Much of the discussion below will focus on methods for driving one or more pixels of an electro-optic display through a transition from an initial gray level to a final gray level (which may or may not be different from the initial gray level). The term “waveform” will be used to denote the entire voltage against time curve used to effect the transition from one specific initial gray level to a specific final gray level. Typically such a waveform will comprise a plurality of waveform elements; where these elements are essentially rectangular (i.e., where a given element comprises application of a constant voltage for a period of time); the elements may be called “pulses” or “drive pulses”. The term “drive scheme” denotes a set of waveforms sufficient to effect all possible transitions between gray levels for a specific display.

Several types of electro-optic displays are known. One type of electro-optic display is a rotating bichromal member type as described, for example, in U.S. Pat. Nos. 5,808,783; 5,777,782; 5,760,761; 6,054,071 6,055,091; 6,097,531; 6,128,124; 6,137,467; and 6,147,791 (although this type of display is often referred to as a “rotating bichromal ball” display, the term “rotating bichromal member” is preferred as more accurate since in some of the patents mentioned above the rotating members are not spherical). Such a display uses a large number of small bodies (typically spherical or cylindrical) which have two or more sections with differing optical characteristics, and an internal dipole. These bodies are suspended within liquid-filled vacuoles within a matrix, the vacuoles being filled with liquid so that the bodies are free to rotate. The appearance of the display is changed to applying an electric field thereto, thus rotating the bodies to various positions and varying which of the sections of the bodies is seen through a viewing surface. This type of electro-optic medium is typically bistable.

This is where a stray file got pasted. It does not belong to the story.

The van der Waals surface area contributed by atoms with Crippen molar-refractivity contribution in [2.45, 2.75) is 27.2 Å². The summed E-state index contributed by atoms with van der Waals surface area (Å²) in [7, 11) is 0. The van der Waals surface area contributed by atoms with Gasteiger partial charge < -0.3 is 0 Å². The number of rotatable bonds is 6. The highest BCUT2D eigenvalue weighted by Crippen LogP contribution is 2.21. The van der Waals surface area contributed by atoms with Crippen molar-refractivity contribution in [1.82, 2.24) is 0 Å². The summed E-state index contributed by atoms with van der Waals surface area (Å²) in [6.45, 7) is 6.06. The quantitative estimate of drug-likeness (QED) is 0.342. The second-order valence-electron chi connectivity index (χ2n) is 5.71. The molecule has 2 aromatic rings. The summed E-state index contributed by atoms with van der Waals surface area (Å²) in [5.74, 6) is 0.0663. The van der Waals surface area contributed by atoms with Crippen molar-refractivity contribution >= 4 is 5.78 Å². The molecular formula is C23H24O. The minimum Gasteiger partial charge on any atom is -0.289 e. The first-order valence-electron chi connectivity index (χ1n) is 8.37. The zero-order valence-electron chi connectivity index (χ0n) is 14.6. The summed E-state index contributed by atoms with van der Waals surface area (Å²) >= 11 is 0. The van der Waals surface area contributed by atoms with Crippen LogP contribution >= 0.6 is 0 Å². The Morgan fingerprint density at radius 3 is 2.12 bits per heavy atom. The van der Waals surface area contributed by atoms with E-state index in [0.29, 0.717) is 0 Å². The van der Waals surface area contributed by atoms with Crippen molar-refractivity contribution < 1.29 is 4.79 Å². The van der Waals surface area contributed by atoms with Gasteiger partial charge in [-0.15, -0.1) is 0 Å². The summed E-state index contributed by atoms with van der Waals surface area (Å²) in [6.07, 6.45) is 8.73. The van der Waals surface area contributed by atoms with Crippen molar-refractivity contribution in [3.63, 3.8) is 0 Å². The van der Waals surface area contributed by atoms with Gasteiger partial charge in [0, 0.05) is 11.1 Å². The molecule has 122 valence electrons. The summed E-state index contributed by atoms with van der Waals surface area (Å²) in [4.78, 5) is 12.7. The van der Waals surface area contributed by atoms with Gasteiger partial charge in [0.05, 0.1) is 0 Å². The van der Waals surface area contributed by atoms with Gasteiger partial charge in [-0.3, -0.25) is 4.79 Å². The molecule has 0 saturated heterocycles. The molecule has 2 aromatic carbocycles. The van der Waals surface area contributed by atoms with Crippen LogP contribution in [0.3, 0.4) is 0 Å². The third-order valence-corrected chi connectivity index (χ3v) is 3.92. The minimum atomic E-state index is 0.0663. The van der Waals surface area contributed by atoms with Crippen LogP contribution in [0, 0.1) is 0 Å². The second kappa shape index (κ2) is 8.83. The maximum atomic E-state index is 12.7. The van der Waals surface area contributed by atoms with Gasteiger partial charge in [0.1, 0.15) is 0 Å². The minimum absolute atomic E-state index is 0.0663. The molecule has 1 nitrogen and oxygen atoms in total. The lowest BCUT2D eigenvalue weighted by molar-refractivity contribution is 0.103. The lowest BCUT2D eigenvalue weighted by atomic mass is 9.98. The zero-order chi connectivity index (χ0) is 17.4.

Another type of electro-optic display uses an electrochromic medium, for example an electrochromic medium in the form of a nanochromic film comprising an electrode formed at least in part from a semi-conducting metal oxide and a plurality of dye molecules capable of reversible color change attached to the electrode; see, for example O'Regan, B., et al., Nature 1991, 353, 737; and Wood, D., Information Display, 18(3), 24 (March 2002). See also Bach, U., et al., Adv. Mater., 2002, 14(11), 845. Nanochromic films of this type are also described, for example, in U.S. Pat. Nos. 6,301,038; 6,870,657; and 6,950,220. This type of medium is also typically bistable.

Another type of electro-optic display is an electro-wetting display developed by Philips and described in Hayes, R. A., et al., “Video-Speed Electronic Paper Based on Electrowetting”, Nature, 425, 383-385 (2003). It is shown in U.S. Pat. No. 7,420,549 that such electro-wetting displays can be made bistable.